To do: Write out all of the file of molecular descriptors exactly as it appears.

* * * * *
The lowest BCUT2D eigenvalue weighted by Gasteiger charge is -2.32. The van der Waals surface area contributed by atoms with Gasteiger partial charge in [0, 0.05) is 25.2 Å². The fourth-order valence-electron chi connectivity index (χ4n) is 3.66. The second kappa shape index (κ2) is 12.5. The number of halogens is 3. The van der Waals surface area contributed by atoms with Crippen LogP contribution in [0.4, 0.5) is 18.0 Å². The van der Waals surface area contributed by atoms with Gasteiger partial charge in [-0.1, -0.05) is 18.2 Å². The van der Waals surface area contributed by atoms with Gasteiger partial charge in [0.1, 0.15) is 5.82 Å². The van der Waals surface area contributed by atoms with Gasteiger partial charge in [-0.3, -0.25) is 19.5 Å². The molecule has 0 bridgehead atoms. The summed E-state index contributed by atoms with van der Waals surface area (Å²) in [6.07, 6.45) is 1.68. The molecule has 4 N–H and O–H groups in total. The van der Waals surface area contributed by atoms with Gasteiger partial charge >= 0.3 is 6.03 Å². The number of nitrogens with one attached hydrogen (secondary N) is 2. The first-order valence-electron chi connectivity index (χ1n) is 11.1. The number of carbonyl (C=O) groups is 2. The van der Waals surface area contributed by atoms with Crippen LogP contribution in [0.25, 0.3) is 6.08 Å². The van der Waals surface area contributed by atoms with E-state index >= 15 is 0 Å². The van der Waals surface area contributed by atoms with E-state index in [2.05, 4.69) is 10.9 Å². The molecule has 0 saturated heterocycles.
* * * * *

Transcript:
The lowest BCUT2D eigenvalue weighted by Gasteiger charge is -2.32. The van der Waals surface area contributed by atoms with Gasteiger partial charge in [0, 0.05) is 25.2 Å². The fourth-order valence-electron chi connectivity index (χ4n) is 3.66. The second kappa shape index (κ2) is 12.5. The number of halogens is 3. The van der Waals surface area contributed by atoms with Crippen LogP contribution in [0.4, 0.5) is 18.0 Å². The van der Waals surface area contributed by atoms with Gasteiger partial charge in [-0.1, -0.05) is 18.2 Å². The van der Waals surface area contributed by atoms with Gasteiger partial charge in [0.1, 0.15) is 5.82 Å². The van der Waals surface area contributed by atoms with Gasteiger partial charge in [-0.3, -0.25) is 19.5 Å². The molecule has 0 bridgehead atoms. The summed E-state index contributed by atoms with van der Waals surface area (Å²) in [6.07, 6.45) is 1.68. The molecule has 4 N–H and O–H groups in total. The van der Waals surface area contributed by atoms with Gasteiger partial charge >= 0.3 is 6.03 Å². The number of nitrogens with one attached hydrogen (secondary N) is 2. The first-order valence-electron chi connectivity index (χ1n) is 11.1. The number of carbonyl (C=O) groups is 2. The van der Waals surface area contributed by atoms with Crippen LogP contribution in [0.25, 0.3) is 6.08 Å². The van der Waals surface area contributed by atoms with E-state index >= 15 is 0 Å². The van der Waals surface area contributed by atoms with E-state index in [2.05, 4.69) is 10.9 Å². The molecule has 0 saturated heterocycles.